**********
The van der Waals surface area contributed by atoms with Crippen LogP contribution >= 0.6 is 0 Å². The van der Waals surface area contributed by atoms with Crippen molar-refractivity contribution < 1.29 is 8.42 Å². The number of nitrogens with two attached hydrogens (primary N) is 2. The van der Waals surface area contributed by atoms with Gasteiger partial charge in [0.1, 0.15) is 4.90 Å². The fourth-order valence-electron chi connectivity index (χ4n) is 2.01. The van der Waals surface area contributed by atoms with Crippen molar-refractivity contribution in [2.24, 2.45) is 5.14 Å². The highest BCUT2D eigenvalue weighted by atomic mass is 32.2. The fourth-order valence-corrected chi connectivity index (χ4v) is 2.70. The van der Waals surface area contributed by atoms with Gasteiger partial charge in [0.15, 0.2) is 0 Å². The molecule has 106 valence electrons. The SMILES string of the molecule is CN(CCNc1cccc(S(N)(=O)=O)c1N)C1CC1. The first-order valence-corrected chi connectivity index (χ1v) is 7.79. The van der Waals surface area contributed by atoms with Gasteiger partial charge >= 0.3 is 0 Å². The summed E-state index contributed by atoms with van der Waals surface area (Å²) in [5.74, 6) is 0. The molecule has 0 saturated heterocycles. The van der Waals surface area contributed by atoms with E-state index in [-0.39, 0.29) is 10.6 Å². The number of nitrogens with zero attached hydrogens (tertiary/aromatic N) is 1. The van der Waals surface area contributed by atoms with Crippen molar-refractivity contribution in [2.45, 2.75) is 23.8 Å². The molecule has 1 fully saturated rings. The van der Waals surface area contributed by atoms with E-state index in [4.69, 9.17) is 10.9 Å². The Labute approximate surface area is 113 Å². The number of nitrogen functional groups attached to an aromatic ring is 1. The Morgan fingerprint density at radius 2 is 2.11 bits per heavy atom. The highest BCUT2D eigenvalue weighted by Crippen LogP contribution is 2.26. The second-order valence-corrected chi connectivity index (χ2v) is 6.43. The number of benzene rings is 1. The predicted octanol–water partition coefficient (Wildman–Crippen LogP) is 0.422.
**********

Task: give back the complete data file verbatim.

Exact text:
The van der Waals surface area contributed by atoms with Crippen LogP contribution >= 0.6 is 0 Å². The van der Waals surface area contributed by atoms with Crippen molar-refractivity contribution < 1.29 is 8.42 Å². The number of nitrogens with two attached hydrogens (primary N) is 2. The van der Waals surface area contributed by atoms with Gasteiger partial charge in [0.1, 0.15) is 4.90 Å². The fourth-order valence-electron chi connectivity index (χ4n) is 2.01. The van der Waals surface area contributed by atoms with Crippen molar-refractivity contribution in [2.24, 2.45) is 5.14 Å². The highest BCUT2D eigenvalue weighted by atomic mass is 32.2. The fourth-order valence-corrected chi connectivity index (χ4v) is 2.70. The van der Waals surface area contributed by atoms with Gasteiger partial charge in [0.15, 0.2) is 0 Å². The molecule has 106 valence electrons. The SMILES string of the molecule is CN(CCNc1cccc(S(N)(=O)=O)c1N)C1CC1. The first-order valence-corrected chi connectivity index (χ1v) is 7.79. The van der Waals surface area contributed by atoms with Gasteiger partial charge >= 0.3 is 0 Å². The summed E-state index contributed by atoms with van der Waals surface area (Å²) in [5.74, 6) is 0. The molecule has 0 saturated heterocycles. The van der Waals surface area contributed by atoms with E-state index in [-0.39, 0.29) is 10.6 Å². The number of nitrogens with zero attached hydrogens (tertiary/aromatic N) is 1. The van der Waals surface area contributed by atoms with Crippen molar-refractivity contribution in [2.45, 2.75) is 23.8 Å². The molecule has 1 fully saturated rings. The van der Waals surface area contributed by atoms with E-state index in [4.69, 9.17) is 10.9 Å². The Labute approximate surface area is 113 Å². The number of nitrogen functional groups attached to an aromatic ring is 1. The Morgan fingerprint density at radius 2 is 2.11 bits per heavy atom. The highest BCUT2D eigenvalue weighted by Crippen LogP contribution is 2.26. The second-order valence-corrected chi connectivity index (χ2v) is 6.43. The number of benzene rings is 1. The predicted octanol–water partition coefficient (Wildman–Crippen LogP) is 0.422.